Zvenigora | Theater Critic's Choice | Chicago Reader

Zvenigora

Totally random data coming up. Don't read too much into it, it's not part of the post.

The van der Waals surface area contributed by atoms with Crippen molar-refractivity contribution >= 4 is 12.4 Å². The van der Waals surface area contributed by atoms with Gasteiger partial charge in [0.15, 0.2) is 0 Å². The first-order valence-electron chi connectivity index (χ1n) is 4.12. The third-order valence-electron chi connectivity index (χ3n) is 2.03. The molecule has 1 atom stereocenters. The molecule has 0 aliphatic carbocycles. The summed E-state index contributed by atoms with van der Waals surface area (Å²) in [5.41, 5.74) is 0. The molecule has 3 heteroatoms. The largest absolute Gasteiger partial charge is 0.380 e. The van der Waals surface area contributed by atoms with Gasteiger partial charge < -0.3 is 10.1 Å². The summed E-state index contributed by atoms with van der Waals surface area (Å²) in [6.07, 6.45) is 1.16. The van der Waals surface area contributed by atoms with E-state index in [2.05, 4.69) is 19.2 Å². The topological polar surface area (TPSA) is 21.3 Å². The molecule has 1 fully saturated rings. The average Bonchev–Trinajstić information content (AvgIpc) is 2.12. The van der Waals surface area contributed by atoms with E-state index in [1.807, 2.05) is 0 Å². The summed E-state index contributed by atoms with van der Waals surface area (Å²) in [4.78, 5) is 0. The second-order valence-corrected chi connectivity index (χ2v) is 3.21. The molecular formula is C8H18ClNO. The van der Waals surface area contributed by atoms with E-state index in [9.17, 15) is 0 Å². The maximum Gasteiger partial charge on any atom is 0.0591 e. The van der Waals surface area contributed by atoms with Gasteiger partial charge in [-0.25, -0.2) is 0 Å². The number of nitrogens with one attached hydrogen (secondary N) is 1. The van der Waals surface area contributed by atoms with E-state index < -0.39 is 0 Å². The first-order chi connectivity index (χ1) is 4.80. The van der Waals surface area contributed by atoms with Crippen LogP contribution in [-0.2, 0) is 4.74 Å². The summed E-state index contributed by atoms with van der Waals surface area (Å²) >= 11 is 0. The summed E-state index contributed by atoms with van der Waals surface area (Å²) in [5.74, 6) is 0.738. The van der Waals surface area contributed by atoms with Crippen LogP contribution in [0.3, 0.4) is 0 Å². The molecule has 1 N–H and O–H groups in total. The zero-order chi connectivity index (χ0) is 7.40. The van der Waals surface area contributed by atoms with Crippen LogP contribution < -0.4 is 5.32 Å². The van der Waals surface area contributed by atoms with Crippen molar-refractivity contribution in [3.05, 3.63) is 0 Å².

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Hailed by Sergei Eisenstein for its originality, this 1927 silent feature by Soviet director Alexander Dovzhenko is both a folktale and a paean to industrialization, its multiple stories and meanings turning propaganda into poetry. Dovzhenko weaves together several different periods of Ukrainian history with a narrative involving an old man who wants to protect a fabulous treasure that's buried in a mountain. The various stories suggest that machines are beneficent, workers should throw off their chains, and invaders should be repelled, yet the mystical, quasi-religious framing device celebrates the Ukrainian nation in a way that seems to contradict Soviet ideology. As always, Dovzhenko's brilliant montages are full of double meanings, with each shot undercut by the next: in one spectacular presentation of mining, agriculture, and metal work, the images seem to fuse together and tear apart, suggesting both the glory of man-made structures and the destruction necessary for their creation. 73 min. A 35-millimeter print will be shown, and David Drazin will provide live piano accompaniment. Gene Siskel Film Center, 164 N. State, Friday, June 21, 6:30, 312-846-2800.

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